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Newborn Baby Bowel Movements

Color of Breastfed Poop

This article will teach you about the newborn baby's bowel movements.

If you've never had to change diapers before, you may be surprised at the frequency and different consistencies of your newborn baby's stools. Baby poop comes in many shades of color and varying consistencies – some are normal, and others aren't.

Do you remember reading about meconium in our pregnancy week by week guide? Meconium is your baby's first poop, and it has been stored in your baby's intestines since you were 12 weeks pregnant – when this substance was first produced in your unborn baby's intestines. (Babies urinate in the womb, but healthy babies do not pass meconium.) Nine out of ten newborn babies will pass meconium in the first 24 hours after birth.

When you first see meconium, it is a thick, black or dark-green substance. Though this dark color may be alarming, it's absolutely normal. Meconium doesn't smell, and it goes away within a day or two. Between 2 to 4 days old, your baby's poop will become lighter in color – similar to olive green – and it will become less sticky. This olive green baby poop is considered the transitional stool, and it's a sign that your infant has started to digest formula or early breast milk.

If you are exclusively breastfeeding, your baby's bowel movements will be yellow or pale green with seed-like particles. Breastfed baby poop is often mushy or creamy. It may look like Dijon mustard mixed with cottage cheese. Unlike formula-fed babies, the poop of breastfed infants is not that pungent.

Normal breastfed baby poop comes in many shades. A greener shade may indicate that you ate something differently then normal. If you notice an electric green poop that is foamy in consistency, this may a sign your nursing baby is getting too much foremilk (the low-calorie and watery milk that comes first) and not enough hindmilk (the creamy, higher-fat milk that comes after the foremilk, and it helps baby feel satisfied). You can resolve this problem by starting each nursing session on the breast you ended on last time.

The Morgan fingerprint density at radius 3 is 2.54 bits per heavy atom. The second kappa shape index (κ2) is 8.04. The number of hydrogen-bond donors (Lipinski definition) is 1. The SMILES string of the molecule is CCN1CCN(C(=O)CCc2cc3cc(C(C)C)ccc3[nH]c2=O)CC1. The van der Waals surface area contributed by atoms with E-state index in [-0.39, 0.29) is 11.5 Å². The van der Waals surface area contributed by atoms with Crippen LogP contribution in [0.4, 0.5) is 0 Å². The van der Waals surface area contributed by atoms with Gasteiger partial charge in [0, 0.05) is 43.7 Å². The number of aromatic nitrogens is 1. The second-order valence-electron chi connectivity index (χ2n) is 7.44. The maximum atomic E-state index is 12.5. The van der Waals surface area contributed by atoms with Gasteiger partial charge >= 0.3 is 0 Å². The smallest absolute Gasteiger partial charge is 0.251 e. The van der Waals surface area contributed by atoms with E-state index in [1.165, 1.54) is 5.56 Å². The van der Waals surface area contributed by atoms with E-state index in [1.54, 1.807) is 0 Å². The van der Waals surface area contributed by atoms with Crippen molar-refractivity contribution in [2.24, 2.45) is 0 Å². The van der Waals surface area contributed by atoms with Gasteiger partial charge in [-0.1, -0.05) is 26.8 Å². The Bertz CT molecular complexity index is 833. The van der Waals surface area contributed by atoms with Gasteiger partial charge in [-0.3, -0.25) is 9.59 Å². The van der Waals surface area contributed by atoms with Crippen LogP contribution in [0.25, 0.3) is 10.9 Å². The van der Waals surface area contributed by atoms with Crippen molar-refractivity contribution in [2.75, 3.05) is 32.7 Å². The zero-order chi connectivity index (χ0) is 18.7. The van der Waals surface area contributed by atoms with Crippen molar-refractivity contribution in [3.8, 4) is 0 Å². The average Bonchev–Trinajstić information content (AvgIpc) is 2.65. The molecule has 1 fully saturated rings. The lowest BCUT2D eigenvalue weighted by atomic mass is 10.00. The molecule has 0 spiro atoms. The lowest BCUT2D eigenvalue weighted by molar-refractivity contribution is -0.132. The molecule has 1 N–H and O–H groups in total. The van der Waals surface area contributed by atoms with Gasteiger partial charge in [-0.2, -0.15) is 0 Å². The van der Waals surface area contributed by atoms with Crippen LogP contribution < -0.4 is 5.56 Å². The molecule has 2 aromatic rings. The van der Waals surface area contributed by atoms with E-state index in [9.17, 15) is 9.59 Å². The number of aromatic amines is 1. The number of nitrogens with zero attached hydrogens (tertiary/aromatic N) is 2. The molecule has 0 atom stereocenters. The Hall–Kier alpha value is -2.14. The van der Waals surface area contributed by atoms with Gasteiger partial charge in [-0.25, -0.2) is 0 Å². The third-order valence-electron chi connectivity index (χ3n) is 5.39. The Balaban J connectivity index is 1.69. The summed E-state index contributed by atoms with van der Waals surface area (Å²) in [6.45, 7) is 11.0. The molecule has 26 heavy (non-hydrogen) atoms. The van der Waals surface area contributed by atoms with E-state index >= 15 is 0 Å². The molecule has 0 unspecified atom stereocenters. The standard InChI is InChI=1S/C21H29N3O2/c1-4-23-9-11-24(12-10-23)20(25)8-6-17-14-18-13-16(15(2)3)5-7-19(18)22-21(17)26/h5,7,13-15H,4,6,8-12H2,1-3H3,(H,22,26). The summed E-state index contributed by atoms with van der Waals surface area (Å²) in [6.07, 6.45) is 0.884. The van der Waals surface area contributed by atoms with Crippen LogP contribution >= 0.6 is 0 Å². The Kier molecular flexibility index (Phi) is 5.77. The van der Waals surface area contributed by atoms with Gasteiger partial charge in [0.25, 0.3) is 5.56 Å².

Keep in mind that, as long as your baby is content and not experiencing any symptoms, you shouldn't be too concerned about a greener shade of breastfed baby poop.

Color of Formula-Fed Baby Poop

If you are formula-feeding your baby, his or her bowel movements are usually tan or yellow in color. It's normal for your formula-fed baby poop to range from tan-brown to green-brown to yellow-brown. The consistency is firmer than the stool of a breastfed infant, but it shouldn't be firmer than the consistency of peanut butter. The smell is more pungent than that of breastfed babies, but not as stinky as babies eating solid foods.

Color of Solid Food Poop

Once you start to introduce solid foods to your baby, the smell of your baby's poop will intensify. In many cases, you will see a change in his or her bowel movements right away. Solid food baby poop is brown or dark brown in color, and it's thicker than peanut butter but still soft.

Sometimes, you may see chunks of food in your baby's food, and your baby's poop may be tinged with different colors – such as dark blue, red, and orange. All of these colors are representative of foods your baby has been eating. Try not to freak out – these chunks of food are just foods that were only partially digested in your baby's system or they passed through the digestive system so fast that they didn't have time to completely break down. In some cases, the rainbow of colors in your baby's poop occurs when your baby eats too much of one type of food, or he or she doesn't chew completely before swallowing.

Make a phone call to the pediatrician if you consistently notice partially digested food in his or her poop. It may be a sign that your baby's digestive system isn't function as properly as it should.

Frequency of Baby Poops